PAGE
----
Author: Ross Greer
IF it wasn’t obvious before, these past few weeks have shown just how rotten the UK Government and its immigration systems are, in particular for those unfortunate enough to experience them.
They have made a far stronger case for devolving immigration and asylum powers to Scotland than we could ourselves, causing untold damage to families, communities and our national economy in the name of Theresa May’s “hostile environment” policies and obsession with slashing the number of people coming to this country.
The prospect of the hostile environment approach applying to EU citizens in the coming months and years should send a chill down the spine of anyone who wants a progressive and internationalist society.
Let’s consider some of Westminster’s recent calamities.
The Windrush generation scandal has seen thousands of British citizens have their lives turned upside down. Jobs have been lost, people made homeless, some refused cancer treatment and others refused entry back into the UK after visiting friends or family abroad.
Appallingly, the top civil servant responsible for deportations has now admitted 8000 cases are under review for wrongful deportation. Eight thousand people who did nothing wrong. Eight thousand British citizens.
Others who have migrated to the UK more recently and made enormous contributions have also been caught up. Just recently, a woman originally from India who was employed as a scientist making anti-cancer drugs was made unemployed and homeless because her accountant made a simple mistake, causing her to be denied leave to remain in the UK. Many others have suffered similar fates.
Families have been torn apart and lives ruined because of the UK Government’s crass attitude towards those who come to live and work here.
If something does not change, after Brexit this hostile environment may very well be targeted towards EU citizens as well.
Just last year, EU citizens with every right to be here were sent letters by the Home Office telling them to leave the country. According to the UK Government, this was a mistake. Mistake or not, I don’t doubt it was a consequence of Theresa May’s hostile environment culture at the Home Office.
Scotland can be better than this. The Greens want us to have the powers to be better than this and whilst independence will make that a reality, Scotland can have the powers we need for this long before we become independent.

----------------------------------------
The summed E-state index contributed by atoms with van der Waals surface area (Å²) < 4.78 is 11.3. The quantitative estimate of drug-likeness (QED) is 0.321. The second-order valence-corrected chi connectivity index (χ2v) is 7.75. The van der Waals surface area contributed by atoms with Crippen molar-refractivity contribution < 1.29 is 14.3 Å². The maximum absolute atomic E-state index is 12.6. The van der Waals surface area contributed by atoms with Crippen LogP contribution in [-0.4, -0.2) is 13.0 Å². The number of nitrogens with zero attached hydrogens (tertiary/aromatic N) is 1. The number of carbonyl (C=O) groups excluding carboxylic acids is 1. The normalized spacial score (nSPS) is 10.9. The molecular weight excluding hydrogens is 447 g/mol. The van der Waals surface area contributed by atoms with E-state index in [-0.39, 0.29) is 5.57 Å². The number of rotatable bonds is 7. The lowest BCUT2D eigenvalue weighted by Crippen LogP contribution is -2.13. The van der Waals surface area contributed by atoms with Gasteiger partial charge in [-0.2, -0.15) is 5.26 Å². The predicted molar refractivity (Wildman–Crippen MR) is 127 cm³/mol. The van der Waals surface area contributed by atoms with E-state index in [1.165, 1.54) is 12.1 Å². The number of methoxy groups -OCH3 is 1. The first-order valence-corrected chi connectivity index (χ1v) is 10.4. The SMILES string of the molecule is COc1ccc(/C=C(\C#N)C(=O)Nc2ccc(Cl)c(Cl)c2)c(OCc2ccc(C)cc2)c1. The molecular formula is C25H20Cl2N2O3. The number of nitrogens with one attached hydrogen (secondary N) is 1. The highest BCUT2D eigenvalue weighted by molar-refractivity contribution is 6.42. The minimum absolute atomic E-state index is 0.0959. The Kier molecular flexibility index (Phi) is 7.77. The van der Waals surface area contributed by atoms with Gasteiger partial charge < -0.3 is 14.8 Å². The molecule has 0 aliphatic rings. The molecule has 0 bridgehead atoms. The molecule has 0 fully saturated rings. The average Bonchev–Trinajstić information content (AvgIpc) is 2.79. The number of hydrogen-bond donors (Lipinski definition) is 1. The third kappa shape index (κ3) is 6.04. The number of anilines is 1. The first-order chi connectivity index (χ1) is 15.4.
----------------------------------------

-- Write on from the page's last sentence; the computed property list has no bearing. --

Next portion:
Supporting immigration to Scotland isn’t just about being a progressive and internationalist country. It also brings benefits to the economy and the workforce, helping to ensure that we have the skills we need.
Our NHS in particular relies on workers from all over the world. Holyrood’s Health Committee recently conducted an inquiry into the impact of Brexit on healthcare. Its report, which draws on experts across the sector, raised serious concerns about the UK Government’s hostility towards migration and it’s impact on recruitment of medical professionals and our capacity to undertake high-quality medical research. It also suggested powers over non-EU visas are devolved to ensure we can recruit the best talent from all over the world.
But it is not just the NHS that benefits from migration. Across the labour market, Scotland benefits from those who have chosen to build a life here. Whether it is in hospitality, farming, social care, or university research and teaching, migrants have contributed so much.
This is critical, given Scotland’s decades of depopulation problems, which only ended with European freedom of movement and the expansion of the EU.
Devolving migration powers to Scotland is vital if we want to ensure our economy thrives and we can benefit from high-quality services like the NHS. Current restrictions on overseas migration are already making things difficult. The expansion of these restrictions to European citizens would be disastrous.
We already know that devolved migration policies work in other countries. Spain, Australia, Canada, Germany, Switzerland and many other countries all permit some level of regional control over aspects of migration. Quebec, for example, has extensive control over migration powers, including sole responsibility for establishing immigration levels to the province, and selection.